Esther Ayreon-Kalirion

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The Lady Esther Maryam Amirdokhtar of the Houses of Ayreon-Kalirion and the Descendants of Freyja (born 1565 in Huyenkula, died 1618 in Haraldsborg) was the sixth Emira of Sathrati (1598-1618) and a member of the Imperial Bloodline of Ayreon-Kalirion. She was the only daughter of Daniel Kalirion and Sara Rikjudottir Isammaður, and the elder sister of Elijah Ayreon.

Childhood

Esther grew up in Hurmu, and decided, unlike what her brother later would do, not to take an active role in politics and royal duties. At the age of 7, Esther had to grow up much quicker than any child should have to. When her mother Sara gave birth to Esther's little brother Elijah, Sara died. Some consolation in the grief was the survival and health of little Elijah, with whom Esther forged a close relationship. She took on great care to protect Elijah from everything she saw as bad, and became a mother figure for him. In 1586, however, tragedy struck. Elijah had travelled to Shireroth with Uncle Eirik (Sara's brother), but due to the death of the uncle under mysterious circumstances in East Elwynn, the authorities there declared Elijah a ward of the duchy, and refused to send him either to his father in West Elwynn or to his sister in Hurmu. The separation from her brother caused Esther much anguish and heartache. She took her refuge to her studies at Kaupang University, where she had enrolled three years earlier to study Babkhi Language and Literature.

In 1586, her father Daniel was assassinated at Cape Farewell. Confusingly, his entire estate was left to Kaspar Soleimân. Esther "knew" that something wasn't right, and was later instrumental in discovering how Kaspar was the assailant, and the one faking Daniel's last will and testament.

The following year, Babkhan soldiers freed Elijah from his captivity in the outskirts of Vijayanagara, and took him to Elwynn where he was under the protection of Prince Nathan Dariolin (with whom he would marry later the same year). Upon hearing these news, Esther flew immediately to Elwynn to embrace her liberated now sixteen-year-old brother whom she had not seen for more than two years. The siblings rekindled their relationship, and stayed in close contact.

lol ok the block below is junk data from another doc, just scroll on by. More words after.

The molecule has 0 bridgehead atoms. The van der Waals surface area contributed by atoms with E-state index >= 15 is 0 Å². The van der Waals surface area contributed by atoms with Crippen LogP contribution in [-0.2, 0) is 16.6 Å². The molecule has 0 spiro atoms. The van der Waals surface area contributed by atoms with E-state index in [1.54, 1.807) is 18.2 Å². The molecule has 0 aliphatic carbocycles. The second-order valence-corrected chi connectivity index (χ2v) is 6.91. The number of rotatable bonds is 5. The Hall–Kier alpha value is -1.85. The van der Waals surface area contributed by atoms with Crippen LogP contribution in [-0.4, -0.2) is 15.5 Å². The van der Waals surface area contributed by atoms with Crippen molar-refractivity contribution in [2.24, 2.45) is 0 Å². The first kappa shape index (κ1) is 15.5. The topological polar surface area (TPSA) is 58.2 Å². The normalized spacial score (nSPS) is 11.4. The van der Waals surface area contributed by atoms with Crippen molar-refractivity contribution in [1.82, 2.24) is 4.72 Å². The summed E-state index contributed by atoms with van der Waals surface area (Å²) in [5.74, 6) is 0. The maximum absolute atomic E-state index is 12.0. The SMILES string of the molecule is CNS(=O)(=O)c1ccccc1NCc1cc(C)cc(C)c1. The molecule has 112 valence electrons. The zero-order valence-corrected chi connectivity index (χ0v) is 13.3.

Career

Despite Elijah's ascension to the Kaisership in 1588, Esther refused to get more involved in royal engagements and politics. Nonetheless, she took an interest in the events in Elwynn, and followed closely the Senate hostage crisis which ended with the death of her brother-in-law.

Esther's love for Babkhan culture had been instilled in her since a young child, but she had only visited the country once. Still, she considered herself Babkhi in many ways, and found pleasure in dressing as a Babkhi, and taking on some Babkhan courtly manners. In any case, Esther nurtured that cultural love, and progressed through her studies. In 1595, she was awarded a doctorate after defending her thesis entitled Magical realism in poetry of Rakesh Ackbar.

In late 1595 she was given a permanent position in the literature department of Kaupang University as a lecturer in Babkhi Literature. On the first end-of-year faculty meeting she met Merling Karlsson, a recent PhD graduate like herself. But that was where the academic similarities ended. Merling was a mathematician, and never read fiction, and Esther hated calculus and trigonometry with all her heart and mind. Yet, Merling and Esther found each other. Both were introverted in their personalities, and shared a cynic gallows sense of humour. They married in the spring of 1597, and continued their academic careers.